Downturn suggests consumers tapped out

Canada’s economy unexpectedly contracted in May, suggesting that a recovery is fragile and indebted consumers can’t be counted on for continued spending to help the economy, say economists.

Canada’s economy unexpectedly contracted in May, suggesting that a recovery is fragile and indebted consumers can’t be counted on for continued spending to help the economy, say economists.

Statistics Canada reported Friday the economy shrank by 0.3 per cent in May, the second consecutive month without growth, with slumps in mining and oil and gas production leading the downturn.

“Going forward, economic growth should regain some speed in the second half of this year, supported by a rebound in global manufacturing as both the supply disruptions abate and economic activity modestly improves in the U.S.,” said TD Economics economist Shahrzad Mobasher Fard.

“Nonetheless, highly indebted consumers appear tapped out and are not expected to contribute strongly to economic growth over the next few years,” Fard said in a research note.

BMO Capital Markets deputy chief economist Douglas Porter said while economic growth should pick up in the second half of this year, Canada’s starting point is weaker.

“Canada’s economy was hit by one thing after another in the spring, and it now faces yet another hurdle from the deepening uncertainty emanating from the U.S. debt drama,” Porter said in a note.

“While we believe that the most likely outcome is a mild pick-up in growth over the second half, the starting point is even weaker than we expected and there are still clearly plenty of potential dangers lurking ahead for the economy.”

Porter also said he doesn’t believe the Bank of Canada will be in a hurry to increase interest rates until “some dust settles” on debt uncertainty in the United States and Europe.

Mining and oil and gas production fell a total of 5.3 per cent in May after two consecutive monthly increases, Statistics Canada said. Wildfires in northern Alberta and bad weather, as well as maintenance shutdowns, reduced oil and gas output by 4.2 per cent.

But a bright note was growth in the wholesale and retail trade, the public sector and utilities as well as the finance and insurance sector.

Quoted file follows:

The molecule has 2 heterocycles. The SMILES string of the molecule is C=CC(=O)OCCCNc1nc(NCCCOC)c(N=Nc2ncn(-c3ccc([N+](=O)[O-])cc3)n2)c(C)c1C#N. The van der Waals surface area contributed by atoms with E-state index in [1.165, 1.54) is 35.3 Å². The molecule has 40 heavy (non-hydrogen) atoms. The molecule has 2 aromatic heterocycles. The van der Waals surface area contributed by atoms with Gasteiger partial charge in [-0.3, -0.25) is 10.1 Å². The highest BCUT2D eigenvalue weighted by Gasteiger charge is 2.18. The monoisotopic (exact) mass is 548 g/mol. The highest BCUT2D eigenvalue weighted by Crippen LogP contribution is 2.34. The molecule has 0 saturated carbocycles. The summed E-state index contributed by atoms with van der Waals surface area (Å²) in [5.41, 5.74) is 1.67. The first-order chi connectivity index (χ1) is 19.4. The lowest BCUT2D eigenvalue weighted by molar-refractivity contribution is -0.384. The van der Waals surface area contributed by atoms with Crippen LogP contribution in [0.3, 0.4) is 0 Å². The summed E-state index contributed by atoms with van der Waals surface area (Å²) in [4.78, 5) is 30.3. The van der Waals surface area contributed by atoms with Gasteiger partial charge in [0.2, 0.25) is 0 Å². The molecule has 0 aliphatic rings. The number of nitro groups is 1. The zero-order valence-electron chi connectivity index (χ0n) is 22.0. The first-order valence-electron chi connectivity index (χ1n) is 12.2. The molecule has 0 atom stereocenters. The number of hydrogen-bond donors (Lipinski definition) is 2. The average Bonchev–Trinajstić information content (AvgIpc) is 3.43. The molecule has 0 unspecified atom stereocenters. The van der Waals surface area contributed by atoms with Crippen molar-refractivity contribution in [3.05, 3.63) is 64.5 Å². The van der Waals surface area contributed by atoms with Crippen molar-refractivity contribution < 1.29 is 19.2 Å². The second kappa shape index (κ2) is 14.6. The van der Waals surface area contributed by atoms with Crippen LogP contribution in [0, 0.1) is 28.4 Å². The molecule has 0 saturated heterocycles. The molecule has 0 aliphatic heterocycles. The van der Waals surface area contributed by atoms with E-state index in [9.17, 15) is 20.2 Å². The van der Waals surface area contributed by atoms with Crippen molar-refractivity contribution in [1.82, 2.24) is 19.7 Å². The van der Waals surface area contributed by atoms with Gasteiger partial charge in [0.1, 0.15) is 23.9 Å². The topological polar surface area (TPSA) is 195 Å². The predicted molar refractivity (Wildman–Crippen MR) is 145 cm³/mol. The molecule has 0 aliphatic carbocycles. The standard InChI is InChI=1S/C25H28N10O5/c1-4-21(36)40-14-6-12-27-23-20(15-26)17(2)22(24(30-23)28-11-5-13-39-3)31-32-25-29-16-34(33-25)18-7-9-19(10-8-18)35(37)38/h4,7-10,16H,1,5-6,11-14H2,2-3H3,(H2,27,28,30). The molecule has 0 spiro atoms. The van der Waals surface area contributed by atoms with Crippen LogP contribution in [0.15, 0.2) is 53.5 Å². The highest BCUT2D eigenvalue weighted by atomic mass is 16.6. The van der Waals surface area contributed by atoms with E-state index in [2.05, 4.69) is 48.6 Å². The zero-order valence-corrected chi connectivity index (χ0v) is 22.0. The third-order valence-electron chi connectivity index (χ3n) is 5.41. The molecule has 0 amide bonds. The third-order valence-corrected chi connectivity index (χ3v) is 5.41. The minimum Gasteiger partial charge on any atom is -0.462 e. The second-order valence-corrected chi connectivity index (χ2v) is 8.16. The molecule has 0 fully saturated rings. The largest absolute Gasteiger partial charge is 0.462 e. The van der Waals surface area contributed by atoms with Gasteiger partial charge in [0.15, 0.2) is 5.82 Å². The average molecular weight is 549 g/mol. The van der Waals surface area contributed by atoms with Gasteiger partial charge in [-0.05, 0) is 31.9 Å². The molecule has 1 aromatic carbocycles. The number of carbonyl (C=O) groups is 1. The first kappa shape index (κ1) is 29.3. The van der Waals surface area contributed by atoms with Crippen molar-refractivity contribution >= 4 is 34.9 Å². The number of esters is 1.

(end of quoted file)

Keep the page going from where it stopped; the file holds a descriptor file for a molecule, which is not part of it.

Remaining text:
However, CIBC World Markets economist Emanuella Enenajor called the fall in GDP “disturbing” and said it doesn’t bode well for the next quarter.

“Overall, a very weak report, suggesting second quarter GDP will not likely come close to our prior call of 1.6 per cent or the (Bank of Canada’s) call of 1.5 per cent,” she said in a note.

“A negative for stocks and the Canadian dollar, supportive for fixed income, particularly at the short end.”

Manufacturing fell by 0.4 per cent, with production of non-durable goods off 1.4 per cent. Production of durable goods increased 0.4 per cent.

Production of motor vehicles and parts fell 0.5 per cent in May, after a larger slump in April, which was blamed on the after-effects of the Japanese earthquake and tsunami.

However, production of computer and electronic products, chemicals and machinery rose.

Construction slipped 0.3 per cent as declines in engineering, repair work and non-residential construction outweighed an increase in home building.

Wholesale trade advanced one cent, with growth in machinery and equipment as well as agricultural supplies. Wholesaling of petroleum products and motor vehicles was down.

Retail trade grew by 0.2 per cent with higher sales at building material and garden equipment stores and general merchandise stores.

Work on the 2011 census helped drive public-sector growth, the statistics agency said.

Porter said with weak report for May, growth for all of the second quarter will struggle to get much above a 0.5 per cent annual rate, well down from 3.9 per cent in the first quarter.

Fard also noted that the economy was hit by numerous stumbling blocks, including the Japanese earthquake and Canadian household indebtedness.

“Furthermore, household were also negatively impacted by rising energy and food prices,” Fard said.

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